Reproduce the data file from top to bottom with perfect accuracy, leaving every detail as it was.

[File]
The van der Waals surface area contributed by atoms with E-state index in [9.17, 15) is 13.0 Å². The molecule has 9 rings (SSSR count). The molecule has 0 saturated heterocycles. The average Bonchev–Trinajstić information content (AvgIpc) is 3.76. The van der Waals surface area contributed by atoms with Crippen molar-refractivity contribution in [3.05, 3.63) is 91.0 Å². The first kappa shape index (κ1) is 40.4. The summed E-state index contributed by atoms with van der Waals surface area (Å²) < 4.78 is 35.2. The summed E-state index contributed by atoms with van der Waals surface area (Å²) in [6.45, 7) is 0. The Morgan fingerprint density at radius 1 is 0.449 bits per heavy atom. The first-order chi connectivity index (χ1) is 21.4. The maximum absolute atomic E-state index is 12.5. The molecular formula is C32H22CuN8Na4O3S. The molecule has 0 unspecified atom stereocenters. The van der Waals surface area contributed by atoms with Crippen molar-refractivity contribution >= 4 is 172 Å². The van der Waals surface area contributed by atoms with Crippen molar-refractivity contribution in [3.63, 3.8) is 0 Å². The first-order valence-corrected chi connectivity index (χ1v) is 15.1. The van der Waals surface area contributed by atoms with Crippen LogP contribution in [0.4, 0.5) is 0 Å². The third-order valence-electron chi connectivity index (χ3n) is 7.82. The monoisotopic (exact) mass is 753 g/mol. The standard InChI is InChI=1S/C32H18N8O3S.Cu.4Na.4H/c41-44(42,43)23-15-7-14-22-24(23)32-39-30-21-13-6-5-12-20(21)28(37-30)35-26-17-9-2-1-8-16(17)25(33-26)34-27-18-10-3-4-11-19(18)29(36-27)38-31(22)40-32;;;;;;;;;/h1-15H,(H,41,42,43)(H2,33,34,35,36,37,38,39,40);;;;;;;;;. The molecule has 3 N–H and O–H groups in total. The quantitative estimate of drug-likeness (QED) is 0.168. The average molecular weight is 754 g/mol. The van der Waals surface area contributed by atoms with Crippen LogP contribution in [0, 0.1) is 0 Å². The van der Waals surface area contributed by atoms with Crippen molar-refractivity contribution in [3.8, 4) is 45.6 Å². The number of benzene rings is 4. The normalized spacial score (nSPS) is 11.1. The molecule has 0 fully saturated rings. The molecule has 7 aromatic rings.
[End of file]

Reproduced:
The van der Waals surface area contributed by atoms with E-state index in [9.17, 15) is 13.0 Å². The molecule has 9 rings (SSSR count). The molecule has 0 saturated heterocycles. The average Bonchev–Trinajstić information content (AvgIpc) is 3.76. The van der Waals surface area contributed by atoms with Crippen molar-refractivity contribution in [3.05, 3.63) is 91.0 Å². The first kappa shape index (κ1) is 40.4. The summed E-state index contributed by atoms with van der Waals surface area (Å²) < 4.78 is 35.2. The summed E-state index contributed by atoms with van der Waals surface area (Å²) in [6.45, 7) is 0. The Morgan fingerprint density at radius 1 is 0.449 bits per heavy atom. The first-order chi connectivity index (χ1) is 21.4. The maximum absolute atomic E-state index is 12.5. The molecular formula is C32H22CuN8Na4O3S. The molecule has 0 unspecified atom stereocenters. The van der Waals surface area contributed by atoms with Crippen molar-refractivity contribution >= 4 is 172 Å². The van der Waals surface area contributed by atoms with Crippen molar-refractivity contribution in [3.63, 3.8) is 0 Å². The first-order valence-corrected chi connectivity index (χ1v) is 15.1. The van der Waals surface area contributed by atoms with Crippen LogP contribution in [0.4, 0.5) is 0 Å². The third-order valence-electron chi connectivity index (χ3n) is 7.82. The monoisotopic (exact) mass is 753 g/mol. The standard InChI is InChI=1S/C32H18N8O3S.Cu.4Na.4H/c41-44(42,43)23-15-7-14-22-24(23)32-39-30-21-13-6-5-12-20(21)28(37-30)35-26-17-9-2-1-8-16(17)25(33-26)34-27-18-10-3-4-11-19(18)29(36-27)38-31(22)40-32;;;;;;;;;/h1-15H,(H,41,42,43)(H2,33,34,35,36,37,38,39,40);;;;;;;;;. The molecule has 3 N–H and O–H groups in total. The quantitative estimate of drug-likeness (QED) is 0.168. The average molecular weight is 754 g/mol. The van der Waals surface area contributed by atoms with Crippen LogP contribution in [0, 0.1) is 0 Å². The van der Waals surface area contributed by atoms with Crippen molar-refractivity contribution in [3.8, 4) is 45.6 Å². The number of benzene rings is 4. The normalized spacial score (nSPS) is 11.1. The molecule has 0 fully saturated rings. The molecule has 7 aromatic rings.